California Wildfires

It was Friday June 18 sitting outside on the porch of the Wagon Wheel restaurant in Carmel Valley with my good friends and CERT teammates Wanda Vollmer and Deme Kastros when the recognizable alert tone sounded and a text came in.


Just having ordered breakfast, the conversation turned to the surprise of the local fire report and the somber realization that fire season had rudely arrived at our backyard. Apologizing for my sudden departure, I asked Deme how many times he had been interrupted during a meal, and the fire department veteran of some 45+ years simply said, “perhaps a thousand times.” We summoned the wait staff and I switched for food to go. This would be my last meal for 14 hours. 

Working with 6 SAR team members in three patrol vehicles we joined up with two other deputies on Tassajara Road to plot our strategy for the evacuations. Two zones had been established in the immediate area based on proximity to the advancing Willow Fire, now at 1000 acres and soon blowing up to 2000. The zones were Mandatory Evacuation and Evacuation Alert. Several hundred homes, ranches and wineries were in located in the zones and each required notification throughout the Tassajara and Arroyo Seco areas. It was going to be a long day and night.

With patrol units now separated, each team began working home to home, notifying residents, providing current updates, documenting residents who chose to stay in the mandatory evac zones, and capturing next-of-kin information – offering an advisement that we would not return if the situation worsened. Homes tagged with yellow police tape to signal to other teams that the residence was cleared.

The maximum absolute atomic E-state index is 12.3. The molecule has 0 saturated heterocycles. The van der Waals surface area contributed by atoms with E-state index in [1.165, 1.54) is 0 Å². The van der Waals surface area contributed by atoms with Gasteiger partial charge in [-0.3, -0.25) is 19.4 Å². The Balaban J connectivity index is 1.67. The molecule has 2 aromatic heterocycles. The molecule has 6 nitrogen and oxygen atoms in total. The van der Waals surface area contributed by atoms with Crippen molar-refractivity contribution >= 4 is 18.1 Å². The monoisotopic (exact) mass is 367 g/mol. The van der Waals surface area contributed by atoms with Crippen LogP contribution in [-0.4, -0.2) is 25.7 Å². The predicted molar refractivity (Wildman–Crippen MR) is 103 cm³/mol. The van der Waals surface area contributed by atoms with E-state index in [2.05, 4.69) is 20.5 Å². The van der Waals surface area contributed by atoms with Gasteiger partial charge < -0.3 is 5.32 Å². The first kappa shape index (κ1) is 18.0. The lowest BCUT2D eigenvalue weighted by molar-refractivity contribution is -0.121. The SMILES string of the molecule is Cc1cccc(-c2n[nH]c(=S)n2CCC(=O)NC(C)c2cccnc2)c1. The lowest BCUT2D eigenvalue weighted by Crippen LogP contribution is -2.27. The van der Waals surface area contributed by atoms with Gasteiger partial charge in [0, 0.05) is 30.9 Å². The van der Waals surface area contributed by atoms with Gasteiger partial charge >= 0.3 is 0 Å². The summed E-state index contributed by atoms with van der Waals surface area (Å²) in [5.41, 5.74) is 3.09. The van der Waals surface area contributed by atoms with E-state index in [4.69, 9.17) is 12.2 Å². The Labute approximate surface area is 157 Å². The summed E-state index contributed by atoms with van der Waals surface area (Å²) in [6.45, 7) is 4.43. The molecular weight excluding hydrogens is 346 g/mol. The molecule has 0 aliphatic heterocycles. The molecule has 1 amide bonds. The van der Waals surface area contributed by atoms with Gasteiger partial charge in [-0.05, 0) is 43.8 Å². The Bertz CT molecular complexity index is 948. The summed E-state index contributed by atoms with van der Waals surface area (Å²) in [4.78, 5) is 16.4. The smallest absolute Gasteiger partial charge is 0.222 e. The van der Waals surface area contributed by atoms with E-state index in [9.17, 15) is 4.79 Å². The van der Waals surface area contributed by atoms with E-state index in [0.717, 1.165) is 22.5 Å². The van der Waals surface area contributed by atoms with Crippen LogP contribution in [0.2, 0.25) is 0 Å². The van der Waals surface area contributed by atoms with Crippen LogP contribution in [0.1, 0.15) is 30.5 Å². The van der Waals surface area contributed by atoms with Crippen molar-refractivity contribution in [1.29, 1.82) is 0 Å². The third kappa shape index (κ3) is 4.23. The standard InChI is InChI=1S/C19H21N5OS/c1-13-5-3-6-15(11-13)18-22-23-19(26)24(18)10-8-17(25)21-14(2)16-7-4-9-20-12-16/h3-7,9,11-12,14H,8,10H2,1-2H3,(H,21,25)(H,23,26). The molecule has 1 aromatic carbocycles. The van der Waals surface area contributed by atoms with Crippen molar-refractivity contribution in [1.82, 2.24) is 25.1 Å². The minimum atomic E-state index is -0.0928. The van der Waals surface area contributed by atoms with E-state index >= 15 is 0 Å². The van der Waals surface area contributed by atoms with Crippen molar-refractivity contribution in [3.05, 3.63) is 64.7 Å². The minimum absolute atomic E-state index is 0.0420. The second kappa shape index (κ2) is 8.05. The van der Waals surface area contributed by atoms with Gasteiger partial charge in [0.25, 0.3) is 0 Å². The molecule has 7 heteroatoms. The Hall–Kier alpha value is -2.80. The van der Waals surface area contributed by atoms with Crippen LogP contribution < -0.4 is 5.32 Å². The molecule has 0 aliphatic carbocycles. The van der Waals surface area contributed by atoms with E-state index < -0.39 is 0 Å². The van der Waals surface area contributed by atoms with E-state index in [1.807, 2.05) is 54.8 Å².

This very remote part of Carmel Valley was bone dry, heavily wooded in oak and thick underbrush. Temperatures soaring on this June day into triple digits. The darkening skies blackened with smoke and light winds made for an ominous setting. Our communications with the residents were quick and serious, yet familiar. We had been in the exact same situation in the same locations just 10 months prior. The community has experienced multiple fires and threats over the previous two decades and knew the drill.

For the longtime residents the pre planning and preparation was evident. Vehicles loaded, horse trailer doors opened ready to load, hose lines going from water sources to sprinklers on roof tops and outer buildings. Nearly everyone knew the status of their neighbors, how to reach them and if they were home. There were also networks of friends standing by to evacuate large domestic animals. It made our job so much easier knowing the community was working together and had planned for this eventuality. This was after all fire country and more than one person suggested there would be no “Paradise” here.

The only incoming traffic on the roads were USFS and Cal Fire trucks hauling water and fire crews moving in the direction of the fire on both Tassajara and Arroyo Seco Roads. An occasional wave and shout of gratitude from departing residents evacuating in the opposite direction. 

As the day turned to night the Mandatory Evacuation zone expanded in the Arroyo Seco area. All our teams moved back into this zone back hopping fences and locked gates, fending off dogs and an occasional cow, pounding on doors to enforce the order. Our efforts hindered by approaching darkness and fatigue. The strain of challenged communications added to the stress as we ventured into multiple areas with no cell or police radio coverage. The exceptional teamwork and progress made by the SAR team and Sheriff deputies showed no sign of letting up as we knew the fire would not wait. Rest and food would come later.

Scot Smythe – SAR #47